Calgary, September 16, 2021 – Alberta’s new public health restrictions raises significant questions and concerns for affected businesses, in addition to imposing new costs and staffing challenges, says the Canadian Federation of Independent Business (CFIB).
“We appreciate the Alberta government is trying to avoid another full out lockdown, as it would be devastating to small businesses. However, the Alberta government must also think of the logistical challenges the incoming public health restrictions will have for small businesses,” said Annie Dormuth, Alberta provincial affairs director. “In other provinces with a proof of vaccination program, CFIB has received hundreds of calls expressing concerns and questions, from how to implement such programs, to what supports are available to train staff and what their legal liability is.”
Some of the questions we anticipate Alberta small businesses will have about the restriction exemption program include:
- What can they do to protect their staff who have to refuse entry to unvaccinated patrons?
- Do event venues have to refund contracts (such as a wedding) if the clients are unvaccinated? Do they have liability immunity protecting them from being taken to small claims court for a cancelled event?
- How can they avoid fraud? Are they liable if a customer presents fraudulent or doctored documents?
- If the business owner or staff are unvaccinated, does that mean they cannot enter their own business as a patron?
Businesses affected by vaccine passports need more support
A strong majority of business owners (73%) affected by other provincial proof of vaccination programs do not feel that their government has provided the necessary guarantees to businesses to avoid legal actions related to the use of government-mandated proof of vaccination. CFIB is calling on the Alberta government to support business owners by:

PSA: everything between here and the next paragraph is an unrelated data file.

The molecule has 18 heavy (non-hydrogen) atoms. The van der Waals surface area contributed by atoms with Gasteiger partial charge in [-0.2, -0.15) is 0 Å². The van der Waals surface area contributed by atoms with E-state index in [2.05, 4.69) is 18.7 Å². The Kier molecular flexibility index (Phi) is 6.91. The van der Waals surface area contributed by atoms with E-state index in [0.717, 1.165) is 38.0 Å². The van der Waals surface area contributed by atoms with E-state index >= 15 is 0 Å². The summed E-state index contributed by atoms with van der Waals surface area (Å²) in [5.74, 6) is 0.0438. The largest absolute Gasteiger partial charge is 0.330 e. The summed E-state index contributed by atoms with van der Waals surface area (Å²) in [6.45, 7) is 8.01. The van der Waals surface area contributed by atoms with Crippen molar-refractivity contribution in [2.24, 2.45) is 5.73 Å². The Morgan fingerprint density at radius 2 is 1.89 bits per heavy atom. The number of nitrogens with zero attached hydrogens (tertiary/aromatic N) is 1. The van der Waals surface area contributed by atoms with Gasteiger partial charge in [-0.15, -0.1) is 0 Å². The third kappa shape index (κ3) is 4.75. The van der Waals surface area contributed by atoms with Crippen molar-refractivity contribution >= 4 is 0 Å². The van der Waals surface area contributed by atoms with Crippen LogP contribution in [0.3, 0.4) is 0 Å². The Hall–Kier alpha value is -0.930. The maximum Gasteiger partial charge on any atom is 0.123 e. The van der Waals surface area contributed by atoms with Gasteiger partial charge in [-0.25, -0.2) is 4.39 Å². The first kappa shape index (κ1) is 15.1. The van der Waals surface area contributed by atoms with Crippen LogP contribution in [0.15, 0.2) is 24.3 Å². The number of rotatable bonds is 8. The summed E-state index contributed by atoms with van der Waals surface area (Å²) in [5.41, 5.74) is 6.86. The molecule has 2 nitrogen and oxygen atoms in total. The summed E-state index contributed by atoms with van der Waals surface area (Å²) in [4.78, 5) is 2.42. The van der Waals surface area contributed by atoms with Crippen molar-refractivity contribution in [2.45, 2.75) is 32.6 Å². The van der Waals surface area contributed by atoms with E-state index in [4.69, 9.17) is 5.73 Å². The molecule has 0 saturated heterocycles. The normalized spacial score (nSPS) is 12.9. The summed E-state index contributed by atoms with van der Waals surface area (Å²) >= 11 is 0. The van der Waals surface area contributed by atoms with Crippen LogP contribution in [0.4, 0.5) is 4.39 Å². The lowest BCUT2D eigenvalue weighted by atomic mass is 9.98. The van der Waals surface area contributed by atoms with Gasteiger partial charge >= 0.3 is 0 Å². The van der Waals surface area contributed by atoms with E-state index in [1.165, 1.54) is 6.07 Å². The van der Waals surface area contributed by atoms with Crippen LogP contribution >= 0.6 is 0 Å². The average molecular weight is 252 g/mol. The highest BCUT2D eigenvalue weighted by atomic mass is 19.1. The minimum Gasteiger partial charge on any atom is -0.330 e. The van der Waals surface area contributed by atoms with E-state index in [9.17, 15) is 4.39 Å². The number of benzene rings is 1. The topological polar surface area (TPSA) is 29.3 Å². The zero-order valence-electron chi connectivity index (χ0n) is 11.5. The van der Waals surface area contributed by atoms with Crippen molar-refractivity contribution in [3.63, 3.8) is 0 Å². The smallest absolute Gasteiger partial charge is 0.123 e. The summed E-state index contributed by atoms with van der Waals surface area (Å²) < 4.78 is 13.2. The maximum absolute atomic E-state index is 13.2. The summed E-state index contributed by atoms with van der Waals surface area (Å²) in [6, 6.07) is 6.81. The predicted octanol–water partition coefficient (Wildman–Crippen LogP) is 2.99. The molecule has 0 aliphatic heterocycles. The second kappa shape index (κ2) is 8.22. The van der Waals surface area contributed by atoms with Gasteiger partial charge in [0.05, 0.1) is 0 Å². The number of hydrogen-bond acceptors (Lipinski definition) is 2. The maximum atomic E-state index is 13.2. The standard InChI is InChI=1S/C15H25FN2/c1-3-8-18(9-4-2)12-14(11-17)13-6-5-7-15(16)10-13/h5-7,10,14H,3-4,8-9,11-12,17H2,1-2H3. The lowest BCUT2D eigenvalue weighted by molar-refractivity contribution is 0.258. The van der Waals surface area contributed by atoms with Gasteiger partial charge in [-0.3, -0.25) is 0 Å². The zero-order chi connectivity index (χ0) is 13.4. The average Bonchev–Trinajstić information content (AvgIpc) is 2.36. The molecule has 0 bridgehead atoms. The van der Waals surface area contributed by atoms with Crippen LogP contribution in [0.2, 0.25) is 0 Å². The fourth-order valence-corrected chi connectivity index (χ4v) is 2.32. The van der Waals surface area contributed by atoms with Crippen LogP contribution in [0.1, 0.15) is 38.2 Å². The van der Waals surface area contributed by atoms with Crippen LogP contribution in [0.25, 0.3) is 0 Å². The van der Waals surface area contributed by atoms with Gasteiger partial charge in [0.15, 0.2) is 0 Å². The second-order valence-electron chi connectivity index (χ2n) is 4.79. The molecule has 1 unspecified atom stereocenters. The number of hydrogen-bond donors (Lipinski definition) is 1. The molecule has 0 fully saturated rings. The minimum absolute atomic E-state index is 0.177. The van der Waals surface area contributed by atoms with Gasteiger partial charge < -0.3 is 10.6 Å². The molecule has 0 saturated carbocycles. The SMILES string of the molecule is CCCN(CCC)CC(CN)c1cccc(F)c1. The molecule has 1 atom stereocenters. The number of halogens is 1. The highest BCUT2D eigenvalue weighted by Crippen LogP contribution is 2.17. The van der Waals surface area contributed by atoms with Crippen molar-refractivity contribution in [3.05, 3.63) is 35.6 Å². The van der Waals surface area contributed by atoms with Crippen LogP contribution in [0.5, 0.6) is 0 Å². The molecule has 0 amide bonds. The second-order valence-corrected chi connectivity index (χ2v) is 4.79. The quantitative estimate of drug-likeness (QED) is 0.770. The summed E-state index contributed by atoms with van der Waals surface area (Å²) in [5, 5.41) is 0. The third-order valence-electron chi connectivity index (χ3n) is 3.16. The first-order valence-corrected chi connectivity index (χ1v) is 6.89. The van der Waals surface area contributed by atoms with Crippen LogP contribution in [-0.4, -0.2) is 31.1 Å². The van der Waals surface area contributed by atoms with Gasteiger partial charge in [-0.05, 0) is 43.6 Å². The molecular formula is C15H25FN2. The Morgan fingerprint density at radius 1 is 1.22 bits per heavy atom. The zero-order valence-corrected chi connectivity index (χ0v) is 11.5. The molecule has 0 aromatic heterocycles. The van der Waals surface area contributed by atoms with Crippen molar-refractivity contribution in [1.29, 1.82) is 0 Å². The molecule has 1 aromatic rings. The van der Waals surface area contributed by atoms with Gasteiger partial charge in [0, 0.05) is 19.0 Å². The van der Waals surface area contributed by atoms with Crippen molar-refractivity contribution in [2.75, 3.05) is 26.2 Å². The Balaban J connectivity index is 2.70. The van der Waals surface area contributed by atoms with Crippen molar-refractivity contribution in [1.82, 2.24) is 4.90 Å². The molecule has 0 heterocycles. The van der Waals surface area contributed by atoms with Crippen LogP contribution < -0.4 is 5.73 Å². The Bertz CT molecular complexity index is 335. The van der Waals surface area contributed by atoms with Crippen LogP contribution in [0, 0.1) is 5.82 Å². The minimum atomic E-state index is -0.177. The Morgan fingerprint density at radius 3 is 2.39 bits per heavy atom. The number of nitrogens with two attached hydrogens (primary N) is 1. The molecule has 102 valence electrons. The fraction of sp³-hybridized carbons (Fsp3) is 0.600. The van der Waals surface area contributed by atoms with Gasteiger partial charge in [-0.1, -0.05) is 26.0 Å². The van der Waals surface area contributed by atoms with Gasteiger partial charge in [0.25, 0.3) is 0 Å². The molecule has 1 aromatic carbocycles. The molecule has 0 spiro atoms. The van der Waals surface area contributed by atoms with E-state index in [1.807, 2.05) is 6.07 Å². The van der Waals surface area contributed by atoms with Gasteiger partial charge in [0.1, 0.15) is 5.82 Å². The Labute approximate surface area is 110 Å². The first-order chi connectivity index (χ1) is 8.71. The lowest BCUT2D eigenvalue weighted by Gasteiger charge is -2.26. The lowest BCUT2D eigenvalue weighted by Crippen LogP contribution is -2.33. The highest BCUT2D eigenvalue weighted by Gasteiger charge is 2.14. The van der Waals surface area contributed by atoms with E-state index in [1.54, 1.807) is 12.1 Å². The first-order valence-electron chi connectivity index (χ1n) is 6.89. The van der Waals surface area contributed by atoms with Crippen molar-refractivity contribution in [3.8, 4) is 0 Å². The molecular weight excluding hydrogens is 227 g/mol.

- Creating a strong financial support program to help small business owners deal with increased labour costs, loss of customers and new costs for smart devices
- Making sure businesses aren’t hit with new or ongoing restrictions while having to carry out a government-mandated proof of vaccine program. If businesses are limited to fully vaccinated customers only, policies such as capacity limits must be reconsidered
- Developing an official government poster/signage explaining the rules on vaccine passports and what customers must show to gain entry
- Developing training for small businesses and their staff to help them when it comes to dealing with a very divided public, including what to do if a customer refuses to comply with the rules
- Explaining the legal aspects of vaccine passports and develop clear guidelines addressing concerns around data collection
- Ensuring a system exists to allow businesses, such as gyms, to check the credentials only once for regular customers
- Clarifying that a business will have to use its best efforts, but will not be liable if facing a fraudulent or doctored piece of evidence or if a customer refuses to comply with the rules
- Developing alternatives for areas without readily available internet and who cannot use QR codes
"Let’s not forget businesses that will check vaccine credentials are also among the hardest hit by 18 months of closures and restrictions, such as restaurants, fitness facilities and event venues. Many are still not back to full capacity, they are carrying massive levels of debt, facing historic labour shortages and navigating the health and safety of their employees and customers. The Alberta government needs to provide significant support to these businesses if they expect them to take on yet another burden,” concluded Dormuth.
For media enquiries or interviews, please contact:
Alberta provincial affairs director
The Canadian Federation of Independent Business (CFIB) is Canada’s largest association of small and medium-sized businesses with 95,000 members, across every industry and region, including 9,300 in Alberta. CFIB is dedicated to increasing business owners’ chances of success by driving policy change at all levels of government, providing expert advice and tools, and negotiating exclusive savings. Learn more at cfib.ca.